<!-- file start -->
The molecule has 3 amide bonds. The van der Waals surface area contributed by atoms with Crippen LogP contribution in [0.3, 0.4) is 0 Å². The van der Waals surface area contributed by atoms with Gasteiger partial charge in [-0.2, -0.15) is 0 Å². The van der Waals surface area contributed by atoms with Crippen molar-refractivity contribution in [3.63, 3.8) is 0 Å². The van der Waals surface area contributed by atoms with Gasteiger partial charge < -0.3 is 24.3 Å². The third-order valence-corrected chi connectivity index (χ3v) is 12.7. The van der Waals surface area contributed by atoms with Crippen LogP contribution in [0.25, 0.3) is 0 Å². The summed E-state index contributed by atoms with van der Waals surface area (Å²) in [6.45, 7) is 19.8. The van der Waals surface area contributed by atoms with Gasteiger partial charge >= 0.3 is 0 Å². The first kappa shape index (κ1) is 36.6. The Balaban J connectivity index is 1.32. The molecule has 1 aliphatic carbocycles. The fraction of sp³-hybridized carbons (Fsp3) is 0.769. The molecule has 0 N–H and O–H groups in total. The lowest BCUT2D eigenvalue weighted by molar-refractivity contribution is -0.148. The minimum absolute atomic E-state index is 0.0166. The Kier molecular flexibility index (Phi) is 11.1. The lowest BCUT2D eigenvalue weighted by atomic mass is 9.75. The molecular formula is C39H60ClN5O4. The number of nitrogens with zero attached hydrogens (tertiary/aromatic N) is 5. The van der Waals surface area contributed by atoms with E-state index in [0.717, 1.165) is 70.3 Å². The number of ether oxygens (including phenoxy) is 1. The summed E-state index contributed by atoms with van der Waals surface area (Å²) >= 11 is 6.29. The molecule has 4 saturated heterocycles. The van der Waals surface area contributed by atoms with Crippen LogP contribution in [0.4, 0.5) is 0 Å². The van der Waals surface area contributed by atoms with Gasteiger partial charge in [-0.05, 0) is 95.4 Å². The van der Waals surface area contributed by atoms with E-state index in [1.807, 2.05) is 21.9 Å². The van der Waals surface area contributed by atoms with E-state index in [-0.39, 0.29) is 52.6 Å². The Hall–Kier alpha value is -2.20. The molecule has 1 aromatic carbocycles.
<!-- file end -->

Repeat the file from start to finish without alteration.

The molecule has 3 amide bonds. The van der Waals surface area contributed by atoms with Crippen LogP contribution in [0.3, 0.4) is 0 Å². The van der Waals surface area contributed by atoms with Gasteiger partial charge in [-0.2, -0.15) is 0 Å². The van der Waals surface area contributed by atoms with Crippen molar-refractivity contribution in [3.63, 3.8) is 0 Å². The van der Waals surface area contributed by atoms with Gasteiger partial charge < -0.3 is 24.3 Å². The third-order valence-corrected chi connectivity index (χ3v) is 12.7. The van der Waals surface area contributed by atoms with Crippen LogP contribution in [0.25, 0.3) is 0 Å². The summed E-state index contributed by atoms with van der Waals surface area (Å²) in [6.45, 7) is 19.8. The van der Waals surface area contributed by atoms with Gasteiger partial charge >= 0.3 is 0 Å². The first kappa shape index (κ1) is 36.6. The Balaban J connectivity index is 1.32. The molecule has 1 aliphatic carbocycles. The fraction of sp³-hybridized carbons (Fsp3) is 0.769. The molecule has 0 N–H and O–H groups in total. The lowest BCUT2D eigenvalue weighted by molar-refractivity contribution is -0.148. The minimum absolute atomic E-state index is 0.0166. The Kier molecular flexibility index (Phi) is 11.1. The lowest BCUT2D eigenvalue weighted by atomic mass is 9.75. The molecular formula is C39H60ClN5O4. The number of nitrogens with zero attached hydrogens (tertiary/aromatic N) is 5. The van der Waals surface area contributed by atoms with E-state index in [0.717, 1.165) is 70.3 Å². The number of ether oxygens (including phenoxy) is 1. The summed E-state index contributed by atoms with van der Waals surface area (Å²) >= 11 is 6.29. The molecule has 4 saturated heterocycles. The van der Waals surface area contributed by atoms with Crippen LogP contribution in [0.4, 0.5) is 0 Å². The van der Waals surface area contributed by atoms with Gasteiger partial charge in [-0.05, 0) is 95.4 Å². The van der Waals surface area contributed by atoms with E-state index in [1.807, 2.05) is 21.9 Å². The van der Waals surface area contributed by atoms with E-state index in [-0.39, 0.29) is 52.6 Å². The Hall–Kier alpha value is -2.20. The molecule has 1 aromatic carbocycles.